Editor's note: Originally published November 7, 2019. Reviewed May 24, 2022.
The Hippocratic oath dictates that clinicians do no harm and keep their patients’ best interests in mind at all times. Adhering to this doctrine means that we, as clinicians, must stay abreast of the latest treatment modalities, be as minimally invasive as possible, and always try to improve on treatment experiences and outcomes. Innovating and adapting digital workflows is part of this process given the enhanced patient experience and improved precision going digital provides.
Understanding the clear benefits that digital techniques offer for tooth- and implant-borne prosthetics, it seemed only natural to try to extend those benefits to maxillofacial prosthetics by adapting an off-label use of my TRIOS (3Shape) scanner. And so began my partnering with a local maxillofacial prosthodontist to facilitate the production of maxillofacial prosthetics by digitizing patients’ facial defects using my scanner.
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In order to accurately use the TRIOS to complete a digital impression of a facial defect, one needs to thoroughly comprehend how the scanner builds a digital impression. Specifically, the TRIOS takes hundreds of images a second and stitches common landmarks within the images to successively build the impression. As a result, this scanner has a much easier time of scanning a surface with greater anatomical detail, while it is much more of a challenge to scan smooth surfaces.
With this in mind, I recommend starting a maxillofacial prosthetic scan on the defect border in an area with the greatest amount of surface detail, and then following around the defect borders in a circular pattern working outward from the defect (figure 1). Due to the fact that smoother areas can confuse the software as to where it should be stitching in new images, it is recommended that if a scan seems complete but you want to continue trying to add to it, first copy it. If the software incorrectly stitches new images into the scan in a wrong location, you haven’t ruined an acceptable base scan (figure 2). This digital workflow works for all types of extraoral facial defects, from nasal to ocular to auricular (figures 3 and 4). In addition, it also allows us to scan family members for their intact facial features to be used as a design guide during the manufacture of the prosthetic (figure 5).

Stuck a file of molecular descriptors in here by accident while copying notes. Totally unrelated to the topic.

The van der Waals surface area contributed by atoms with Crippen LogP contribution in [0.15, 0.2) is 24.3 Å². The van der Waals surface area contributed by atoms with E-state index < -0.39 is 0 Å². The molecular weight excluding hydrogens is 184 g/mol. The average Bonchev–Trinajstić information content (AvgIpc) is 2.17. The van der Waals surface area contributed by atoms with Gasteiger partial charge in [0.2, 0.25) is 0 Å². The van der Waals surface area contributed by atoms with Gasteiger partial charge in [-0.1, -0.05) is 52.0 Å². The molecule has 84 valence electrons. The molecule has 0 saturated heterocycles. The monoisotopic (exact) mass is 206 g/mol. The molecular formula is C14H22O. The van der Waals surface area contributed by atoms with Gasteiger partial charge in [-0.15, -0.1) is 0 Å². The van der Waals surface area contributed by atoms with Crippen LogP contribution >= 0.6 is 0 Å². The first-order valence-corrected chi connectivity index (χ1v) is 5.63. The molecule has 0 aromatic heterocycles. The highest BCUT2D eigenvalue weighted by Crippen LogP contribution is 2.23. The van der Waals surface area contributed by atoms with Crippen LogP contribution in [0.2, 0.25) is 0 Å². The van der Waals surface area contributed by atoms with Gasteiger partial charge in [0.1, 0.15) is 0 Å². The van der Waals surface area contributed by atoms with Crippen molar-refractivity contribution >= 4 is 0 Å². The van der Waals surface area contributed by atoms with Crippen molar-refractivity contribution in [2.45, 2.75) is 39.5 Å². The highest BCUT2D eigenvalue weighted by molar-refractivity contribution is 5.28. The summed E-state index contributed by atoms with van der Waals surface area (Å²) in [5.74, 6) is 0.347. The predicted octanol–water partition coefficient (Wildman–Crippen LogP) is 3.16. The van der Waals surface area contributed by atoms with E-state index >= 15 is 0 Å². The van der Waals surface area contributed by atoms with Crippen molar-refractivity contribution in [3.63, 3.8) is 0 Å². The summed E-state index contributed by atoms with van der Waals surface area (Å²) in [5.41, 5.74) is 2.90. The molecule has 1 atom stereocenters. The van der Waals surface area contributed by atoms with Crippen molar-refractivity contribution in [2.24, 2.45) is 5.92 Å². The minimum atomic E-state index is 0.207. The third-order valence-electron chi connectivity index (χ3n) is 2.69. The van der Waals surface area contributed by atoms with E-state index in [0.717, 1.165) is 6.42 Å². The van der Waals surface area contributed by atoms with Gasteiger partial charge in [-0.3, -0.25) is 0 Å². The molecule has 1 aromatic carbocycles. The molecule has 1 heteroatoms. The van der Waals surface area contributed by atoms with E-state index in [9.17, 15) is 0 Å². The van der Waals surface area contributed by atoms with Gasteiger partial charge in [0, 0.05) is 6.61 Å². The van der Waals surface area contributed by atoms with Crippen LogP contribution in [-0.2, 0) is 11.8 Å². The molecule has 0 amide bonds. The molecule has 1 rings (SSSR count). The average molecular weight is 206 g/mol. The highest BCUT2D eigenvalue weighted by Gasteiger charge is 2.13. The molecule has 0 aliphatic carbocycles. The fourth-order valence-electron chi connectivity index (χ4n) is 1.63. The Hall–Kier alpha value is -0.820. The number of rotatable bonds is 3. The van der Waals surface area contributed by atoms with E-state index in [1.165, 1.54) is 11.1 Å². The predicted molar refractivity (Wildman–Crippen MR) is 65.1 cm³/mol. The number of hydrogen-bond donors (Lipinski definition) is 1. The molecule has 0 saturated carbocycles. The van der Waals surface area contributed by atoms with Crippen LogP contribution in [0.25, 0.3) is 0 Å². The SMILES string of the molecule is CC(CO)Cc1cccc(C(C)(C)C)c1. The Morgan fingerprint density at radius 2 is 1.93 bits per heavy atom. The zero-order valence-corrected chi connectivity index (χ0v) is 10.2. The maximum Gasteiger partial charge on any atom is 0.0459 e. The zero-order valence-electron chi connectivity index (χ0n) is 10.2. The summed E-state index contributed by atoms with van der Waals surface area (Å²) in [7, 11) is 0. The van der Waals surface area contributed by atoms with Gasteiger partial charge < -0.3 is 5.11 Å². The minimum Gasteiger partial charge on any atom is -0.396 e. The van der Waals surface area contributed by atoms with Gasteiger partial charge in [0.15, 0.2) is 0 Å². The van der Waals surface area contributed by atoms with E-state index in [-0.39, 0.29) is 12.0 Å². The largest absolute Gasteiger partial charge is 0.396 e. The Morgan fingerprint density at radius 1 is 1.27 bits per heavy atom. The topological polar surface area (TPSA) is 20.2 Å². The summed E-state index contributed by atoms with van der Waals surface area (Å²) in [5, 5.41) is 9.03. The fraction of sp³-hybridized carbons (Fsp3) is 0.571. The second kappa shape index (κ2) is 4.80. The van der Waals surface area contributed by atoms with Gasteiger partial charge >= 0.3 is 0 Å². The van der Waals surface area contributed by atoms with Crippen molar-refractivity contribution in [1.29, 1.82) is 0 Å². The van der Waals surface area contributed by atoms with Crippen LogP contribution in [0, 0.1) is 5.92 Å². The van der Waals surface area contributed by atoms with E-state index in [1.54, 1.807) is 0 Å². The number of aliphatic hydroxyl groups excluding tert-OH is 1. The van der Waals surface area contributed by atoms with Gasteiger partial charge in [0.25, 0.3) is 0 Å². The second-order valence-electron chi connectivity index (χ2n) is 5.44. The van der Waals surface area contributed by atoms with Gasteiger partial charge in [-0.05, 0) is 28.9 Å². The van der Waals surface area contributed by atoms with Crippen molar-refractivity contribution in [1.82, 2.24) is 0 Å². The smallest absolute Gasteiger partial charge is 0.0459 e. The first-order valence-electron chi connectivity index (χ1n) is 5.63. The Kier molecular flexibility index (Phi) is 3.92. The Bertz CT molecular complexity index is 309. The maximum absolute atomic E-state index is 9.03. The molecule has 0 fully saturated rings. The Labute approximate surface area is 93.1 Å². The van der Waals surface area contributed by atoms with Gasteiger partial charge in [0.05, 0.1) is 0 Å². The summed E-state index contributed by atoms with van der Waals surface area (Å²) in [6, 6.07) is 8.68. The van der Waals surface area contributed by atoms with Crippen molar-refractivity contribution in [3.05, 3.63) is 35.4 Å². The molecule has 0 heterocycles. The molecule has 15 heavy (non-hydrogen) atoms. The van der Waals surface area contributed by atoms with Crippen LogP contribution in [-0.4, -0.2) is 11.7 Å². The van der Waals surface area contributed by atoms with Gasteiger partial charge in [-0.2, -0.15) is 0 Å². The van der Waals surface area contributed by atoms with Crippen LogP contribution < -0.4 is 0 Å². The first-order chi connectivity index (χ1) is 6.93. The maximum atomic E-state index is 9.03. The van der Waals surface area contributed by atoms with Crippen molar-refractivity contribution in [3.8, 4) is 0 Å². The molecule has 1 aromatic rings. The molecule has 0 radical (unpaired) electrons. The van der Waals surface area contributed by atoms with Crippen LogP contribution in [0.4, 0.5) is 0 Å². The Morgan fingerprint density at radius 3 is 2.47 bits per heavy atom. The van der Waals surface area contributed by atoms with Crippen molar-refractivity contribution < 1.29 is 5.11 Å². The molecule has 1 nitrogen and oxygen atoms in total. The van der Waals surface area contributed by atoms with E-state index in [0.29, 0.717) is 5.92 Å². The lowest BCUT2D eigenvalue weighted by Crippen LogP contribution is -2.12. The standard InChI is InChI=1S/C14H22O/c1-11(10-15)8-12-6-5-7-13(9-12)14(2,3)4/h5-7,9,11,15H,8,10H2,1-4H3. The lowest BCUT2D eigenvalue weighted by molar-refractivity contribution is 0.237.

Some of the challenges with this off-label use of the TRIOS are due to current hardware and software limitations. The TRIOS tips are often too large to enter into smaller defects to completely capture sufficient border detail. Additionally, due to the nature of how a scan is built, it can be very challenging to capture the smooth, reflective scarred skin in burn victims and accurately build an impression of these tissues. These challenges aside, however, the benefits of this digital process in maxillofacial prosthetics is tremendous for greatly improving the treatment experience for a patient population that has often already suffered enough.
Author’s disclosure: Dr. Barbara Jurim is a paid consultant for 3Shape and receives compensation for lectures.
Editor’s note: This article originally appeared in Perio-Implant Advisory, a chairside resource for dentists and dental hygienists for issues relating to periodontal and implant medicine. Exclusive content from an academic perspective centers on complex care, solving clinical complications from a team-based approach through interdisciplinary management.